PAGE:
University academic not entitled to ongoing position

Cases

University academic not entitled to ongoing position

An academic was not entitled to 'continuing appointment status' as he didn't fulfil the criteria in a university enterprise agreement, a court has ruled.

WantToReadMore

Get unlimited access to all of our content.

An academic was not entitled to 'continuing appointment status' as he didn't meet the criteria in a university enterprise agreement, a court has ruled.

The Federal Circuit Court found Ross Gulliver had not met the minimum three-year employment period required to make him eligible for conversion.

Background


The dispute related to Curtin University of Technology's failure to convert Mr Gulliver to an ongoing position.

The key issue was whether Mr Gulliver was entitled to the benefit of clause 15.5.2 of the Curtin University Academic, Professional and General Staff Enterprise Agreement 2012-2016, as required by s341(1)(a) of the FW Act, and that he therefore had a workplace right for the purposes of s341(1)(a) of the FW Act.

The relevant clause stated that:

Where a staff member has been engaged on two or more consecutive fixed term appointments in the same faculty or area over a period of three or more years, they will be eligible to apply for, and will be granted, continuing appointment status, provided that the staff member:
a) is undertaking work of a continuing nature
b) was appointed through a merit selection process for at least one of the Fixed Term Appointments; and
c) is not the subject of an unsatisfactory work performance process.

Arguments


The university submitted that Mr Gulliver had been informed in writing that his application for conversion could not be approved as he did not meet the requirements for conversion under clause 15.5.2 of the agreement.

As such, it denied that Mr Gulliver could be, or was, exercising a 'workplace right' under s341(1)(a) of the FW Act.

In the absence of a 'workplace right', it said the court had no jurisdiction to hear Mr Gulliver's claim.

Mr Gulliver alleged contravention of a general protection under the FW Act.

Case law


The court referred to previous decisions to assist in making its decision.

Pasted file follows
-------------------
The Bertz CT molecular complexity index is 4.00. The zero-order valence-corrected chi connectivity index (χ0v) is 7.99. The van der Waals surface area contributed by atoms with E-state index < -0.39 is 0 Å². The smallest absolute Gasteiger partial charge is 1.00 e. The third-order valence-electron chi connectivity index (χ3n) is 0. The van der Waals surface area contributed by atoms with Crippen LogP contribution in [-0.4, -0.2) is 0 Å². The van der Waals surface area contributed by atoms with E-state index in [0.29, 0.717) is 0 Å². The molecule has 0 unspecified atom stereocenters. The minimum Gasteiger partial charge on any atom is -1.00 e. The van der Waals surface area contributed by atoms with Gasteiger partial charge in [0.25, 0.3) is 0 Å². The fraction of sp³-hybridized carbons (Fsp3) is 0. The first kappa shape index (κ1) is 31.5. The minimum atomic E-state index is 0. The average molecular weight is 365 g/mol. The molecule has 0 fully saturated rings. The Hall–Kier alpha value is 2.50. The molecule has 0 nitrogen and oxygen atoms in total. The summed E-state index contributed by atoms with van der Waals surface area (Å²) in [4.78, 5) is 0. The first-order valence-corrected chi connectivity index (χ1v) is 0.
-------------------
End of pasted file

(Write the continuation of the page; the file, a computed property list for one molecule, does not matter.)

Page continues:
In Burnie Port Corporation Pty Ltd v Maritime Union of Australia [2000] FCA 1768; (2000) 104 FCR 440; (2000) 103 IR 153; (2000) 49 AILR 4-366 (“Burnie”) the Full Court of the Federal Court of Australia was required to determine whether s298L(1)(h) of the Workplace Relations Act 1996 (Cth) (“WR Act”) was concerned only with a present, rather than prospective, entitlement to the benefit of an industrial instrument or order. Burnie dealt with precisely the same phrase at issue in this case, namely the words “is entitled to the benefit of”.

The Full Court ruled that the  “ordinary and natural meaning” of the phrase “is entitled to the benefit of” in s298L(1)(h) of the WR Act was that “when the proscribed conduct occurs, the person concerned has, or enjoys, a present or existing legal entitlement to the benefit of an industrial instrument or order”, and added that the “benefit might relate to the proposed employment or might have resulted from prior employment, but at the time of the proscribed conduct it must be a benefit to which the person concerned is entitled”:

Ruling


In this case, Judge Antoni Lucev ruled that: "The words 'is entitled to the benefit of' under s341(1)(a) of the FW Act are crucial to the outcome of these proceedings. It was those words which were interpreted in Burnie. Burnie remains good law, binding on this court, unless it is distinguishable or considered to be plainly wrong."

Judge Lucev found "there is currently no binding authority to Burnie, or which indicates that the interpretation of the revelant words in Burnie is wrong".

The court concluded that Mr Gulliver was not entitled to the benefit of cl.15.5.2 of the agreement and therefore did not have a workplace right for the purposes of s341(1)(a) of the FW Act at any material time.

Gulliver v Curtin University Of Technology [2017] FCCA 2822 (20 November 2017)
Post details